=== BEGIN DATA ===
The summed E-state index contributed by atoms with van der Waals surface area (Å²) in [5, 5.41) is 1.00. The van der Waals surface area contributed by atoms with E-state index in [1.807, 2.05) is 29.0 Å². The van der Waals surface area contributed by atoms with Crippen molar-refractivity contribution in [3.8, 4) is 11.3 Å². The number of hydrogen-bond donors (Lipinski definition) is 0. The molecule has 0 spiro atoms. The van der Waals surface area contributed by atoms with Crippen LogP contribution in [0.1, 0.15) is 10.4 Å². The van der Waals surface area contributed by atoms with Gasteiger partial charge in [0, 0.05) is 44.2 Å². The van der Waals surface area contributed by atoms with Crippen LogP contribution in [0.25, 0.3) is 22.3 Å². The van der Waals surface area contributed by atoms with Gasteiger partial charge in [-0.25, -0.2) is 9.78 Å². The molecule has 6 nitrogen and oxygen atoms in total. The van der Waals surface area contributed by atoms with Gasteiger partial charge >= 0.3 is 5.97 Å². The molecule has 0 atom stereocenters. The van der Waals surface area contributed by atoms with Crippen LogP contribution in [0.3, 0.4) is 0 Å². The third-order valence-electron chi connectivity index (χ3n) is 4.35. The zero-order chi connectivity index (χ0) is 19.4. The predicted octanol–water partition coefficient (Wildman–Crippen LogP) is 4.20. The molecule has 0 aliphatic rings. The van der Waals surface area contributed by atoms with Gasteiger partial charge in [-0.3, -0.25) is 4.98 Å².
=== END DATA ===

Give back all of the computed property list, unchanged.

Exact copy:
The summed E-state index contributed by atoms with van der Waals surface area (Å²) in [5, 5.41) is 1.00. The van der Waals surface area contributed by atoms with E-state index in [1.807, 2.05) is 29.0 Å². The van der Waals surface area contributed by atoms with Crippen molar-refractivity contribution in [3.8, 4) is 11.3 Å². The number of hydrogen-bond donors (Lipinski definition) is 0. The molecule has 0 spiro atoms. The van der Waals surface area contributed by atoms with Crippen LogP contribution in [0.1, 0.15) is 10.4 Å². The van der Waals surface area contributed by atoms with Gasteiger partial charge in [0, 0.05) is 44.2 Å². The van der Waals surface area contributed by atoms with Crippen LogP contribution in [0.25, 0.3) is 22.3 Å². The van der Waals surface area contributed by atoms with Gasteiger partial charge in [-0.25, -0.2) is 9.78 Å². The molecule has 6 nitrogen and oxygen atoms in total. The van der Waals surface area contributed by atoms with Gasteiger partial charge >= 0.3 is 5.97 Å². The molecule has 0 atom stereocenters. The van der Waals surface area contributed by atoms with Crippen LogP contribution in [0.3, 0.4) is 0 Å². The third-order valence-electron chi connectivity index (χ3n) is 4.35. The zero-order chi connectivity index (χ0) is 19.4. The predicted octanol–water partition coefficient (Wildman–Crippen LogP) is 4.20. The molecule has 0 aliphatic rings. The van der Waals surface area contributed by atoms with Gasteiger partial charge in [-0.3, -0.25) is 4.98 Å².